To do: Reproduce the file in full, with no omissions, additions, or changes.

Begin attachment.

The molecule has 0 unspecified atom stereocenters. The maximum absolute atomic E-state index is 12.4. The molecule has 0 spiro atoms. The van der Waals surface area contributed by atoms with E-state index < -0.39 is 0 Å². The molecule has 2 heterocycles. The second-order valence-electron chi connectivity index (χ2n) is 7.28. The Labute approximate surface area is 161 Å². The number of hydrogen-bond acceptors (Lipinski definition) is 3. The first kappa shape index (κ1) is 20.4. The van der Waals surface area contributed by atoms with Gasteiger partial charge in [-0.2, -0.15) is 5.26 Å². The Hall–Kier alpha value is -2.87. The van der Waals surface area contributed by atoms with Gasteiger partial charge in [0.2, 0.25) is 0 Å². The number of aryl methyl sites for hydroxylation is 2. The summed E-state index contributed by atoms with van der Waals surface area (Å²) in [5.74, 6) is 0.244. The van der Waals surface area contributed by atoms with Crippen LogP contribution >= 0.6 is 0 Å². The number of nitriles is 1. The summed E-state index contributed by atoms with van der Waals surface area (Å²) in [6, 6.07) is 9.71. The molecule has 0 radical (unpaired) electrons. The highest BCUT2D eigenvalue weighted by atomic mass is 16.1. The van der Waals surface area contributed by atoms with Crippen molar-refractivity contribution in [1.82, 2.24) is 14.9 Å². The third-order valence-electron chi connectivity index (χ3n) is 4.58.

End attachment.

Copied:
The molecule has 0 unspecified atom stereocenters. The maximum absolute atomic E-state index is 12.4. The molecule has 0 spiro atoms. The van der Waals surface area contributed by atoms with E-state index < -0.39 is 0 Å². The molecule has 2 heterocycles. The second-order valence-electron chi connectivity index (χ2n) is 7.28. The Labute approximate surface area is 161 Å². The number of hydrogen-bond acceptors (Lipinski definition) is 3. The first kappa shape index (κ1) is 20.4. The van der Waals surface area contributed by atoms with Gasteiger partial charge in [-0.2, -0.15) is 5.26 Å². The Hall–Kier alpha value is -2.87. The van der Waals surface area contributed by atoms with Gasteiger partial charge in [0.2, 0.25) is 0 Å². The number of aryl methyl sites for hydroxylation is 2. The summed E-state index contributed by atoms with van der Waals surface area (Å²) in [5.74, 6) is 0.244. The van der Waals surface area contributed by atoms with Crippen LogP contribution >= 0.6 is 0 Å². The number of nitriles is 1. The summed E-state index contributed by atoms with van der Waals surface area (Å²) in [6, 6.07) is 9.71. The molecule has 0 radical (unpaired) electrons. The highest BCUT2D eigenvalue weighted by atomic mass is 16.1. The van der Waals surface area contributed by atoms with Crippen molar-refractivity contribution in [1.82, 2.24) is 14.9 Å². The third-order valence-electron chi connectivity index (χ3n) is 4.58.